Seasonal Dependency

It’s a relatively tough existence being made of water. Water in of itself is most likely used to the drill; a liquid drop, a collective puddle or a cumulative roaring ocean in moderate climes, converting to steam and evaporation in hot and dry temperatures, and taking on solid form as snow and ice in the bitter cold. But what about lifeforms made up primarily of water? Approximately 60% of an adult human is made up of that hydrogen/oxygen combo, and 3/4 of the surface of our planet is water. And none would disagree that both humans and the Earth are having a bit of a tough go of it, although much of that rests on the former.

But imagine being made of 98.5% water (plus a combined 1.5% scarf, carrot and charcoal) and being dependent on both a willing human and a suitable temperature range to even exist. Toss in the fact that they’re an annual species whose life expectancy only spans a single season, and that there is no accounting for taste when mom only lets you use the household’s most expendable scarf to adorn your snow creation, and you can see why snowmen and snowwomen across the country have a bit of the blues.

Cartoon by DCMunford.

DM end sno-man



David Munford on Life Is Melody

A big thanks to contributor David Munford for the use of his holiday-themed animated .gif that we had in the header during the last week of 2012. Dave honed his art chops in Colorado and Boston before migrating to upstate New York, where he continues to paint, draw and do cartoons. His most recent project was a gallery exhibit showing of some of his plein air paintings in November and December of 2012. We’ll have more of Mr. Munford’s stuff featured here in 2013.

In the process of re-sizing his holiday .gif to fit into the dimensions of our site’s header, we became aware of the animation ‘clogging up’ on Safari browsers (although it worked okay in Firefox and Chrome), so we decided to just publish a still from the animation. We’re going to pull down the header still frame on January 2, but thought you might enjoy the animation if you didn’t get to see it working earlier. Here’s the file with its original dimensions:



Would Robots Care? “No Robots” video

“No Robots” is a touching animation short by YungHan Chang (Taiwan). He and Kimberly Knoll (USA) directed the student film, made at San Jose State University. No Robots was his first animation project. It’s a mostly silent film, so don’t despair if you don’t understand the newscaster at the beginning; it’s quite easy to follow. I’ve always liked the warmth of ‘classic’ line drawn animation and colorization (even if it’s primitively drawn) over the often artificial 3-D computer-generated kind. It’s just easier on the eyes and more folksy. Add in an old city landscape setting and some futuristic themes (anti-robot demonstrations, robots that care) and I’m good to go. Nice job, guys.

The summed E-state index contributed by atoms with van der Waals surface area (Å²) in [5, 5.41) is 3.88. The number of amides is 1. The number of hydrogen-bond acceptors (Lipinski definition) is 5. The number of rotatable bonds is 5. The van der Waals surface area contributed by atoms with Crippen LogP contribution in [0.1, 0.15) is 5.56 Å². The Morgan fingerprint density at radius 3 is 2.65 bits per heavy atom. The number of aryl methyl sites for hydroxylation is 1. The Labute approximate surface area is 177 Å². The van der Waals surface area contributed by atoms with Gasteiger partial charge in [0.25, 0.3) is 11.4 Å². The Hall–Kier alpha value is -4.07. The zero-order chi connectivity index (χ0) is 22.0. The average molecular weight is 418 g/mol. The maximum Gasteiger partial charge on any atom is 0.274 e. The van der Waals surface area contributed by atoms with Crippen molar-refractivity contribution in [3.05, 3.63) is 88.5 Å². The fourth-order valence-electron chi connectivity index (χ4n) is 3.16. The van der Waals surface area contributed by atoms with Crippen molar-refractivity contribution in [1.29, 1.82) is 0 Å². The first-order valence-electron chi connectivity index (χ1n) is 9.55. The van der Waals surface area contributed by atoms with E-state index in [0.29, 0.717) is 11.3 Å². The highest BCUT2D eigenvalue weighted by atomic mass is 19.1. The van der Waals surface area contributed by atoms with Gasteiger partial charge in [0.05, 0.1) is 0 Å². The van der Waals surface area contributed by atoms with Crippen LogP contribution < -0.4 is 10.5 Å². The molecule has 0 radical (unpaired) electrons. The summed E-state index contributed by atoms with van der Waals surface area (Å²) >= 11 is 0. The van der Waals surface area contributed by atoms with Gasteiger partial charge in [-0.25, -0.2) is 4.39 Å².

Riusuke Fukahori: Goldfish Salvation

I came across the videos and photos of this wonderful exhibition “Goldfish Salvation” in January when it was still showing in London, yet I still find myself returning to watch it months later because it’s so impressive and inspiring. Painter Riusuke Fukahori just kicks butt, plain and simple.

Even though he only focuses on a single subject matter, goldfish, over and over, his refining of a technique which uses layers of acrylic and resin is a fascinating art-form; and the goldfish never get boring to look at.

This is modern-day art that satisfies on so many levels: it’s innovative, it doesn’t need to be ‘explained’; it’s colorful and amazingly lifelike; it can come in a variety of shapes and sizes and containers; -and even when you get to see him go through the steps from start to completion, it still boggles the mind how the final effect can be so mesmerizing. It’s like watching a magician explain each step of a trick to you and yet you still can’t quite believe your eyes when it happens.

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Divine Tragedy Anime: ‘I, Pet Goat II’ video

Here’s an interesting and provocative video by Heliofant, a new indy computer animation studio based outside Montreal. ‘I, Pet Goat II’ appears to be their debut piece of showcase work. Professionally done? -Check. Quality animation and soundtrack? -Check. Controversial? -Triple check, lol. Part horror movie, part divine play, I Pet Goat II considers what may lurk behind the tragic drama unfolding all around us. The Shock Doctrine meets animated featurette, with religion, war, profiteering, mass manipulation, tragedy, evil puppeteers and a host of dropped references and archetypes. Sort of like an instrumental atmospheric update of A Perfect Circle’s “Counting Bodies Like Sheep to the Rhythm of the War Drums” video that blends in touches of North Carolina trumpetscape band Geezer Lake.

It’s a dizzying ride, with cultural tripwires galore. OBL wearing a CIA badge, an intensely meditating Jesus, W turning into BO, weapons as gifts to children, prisons, masks, exploitation and death; with layers of details spread through every frame. I wasn’t quite sure if I was supposed to feel hopeful for our species or not at the ending, but I think so. Maybe. There’s so much packed into the video, you pretty much have to watch it again and hit ‘Pause’ every few seconds to catch all of the details you missed on the first viewing. Someone could probably write a five page article on this; -as a matter of fact, there’s already a number of videos analyzing it on vimeo and youtube. The video plays a little smoother if you let it load ahead a bit first.

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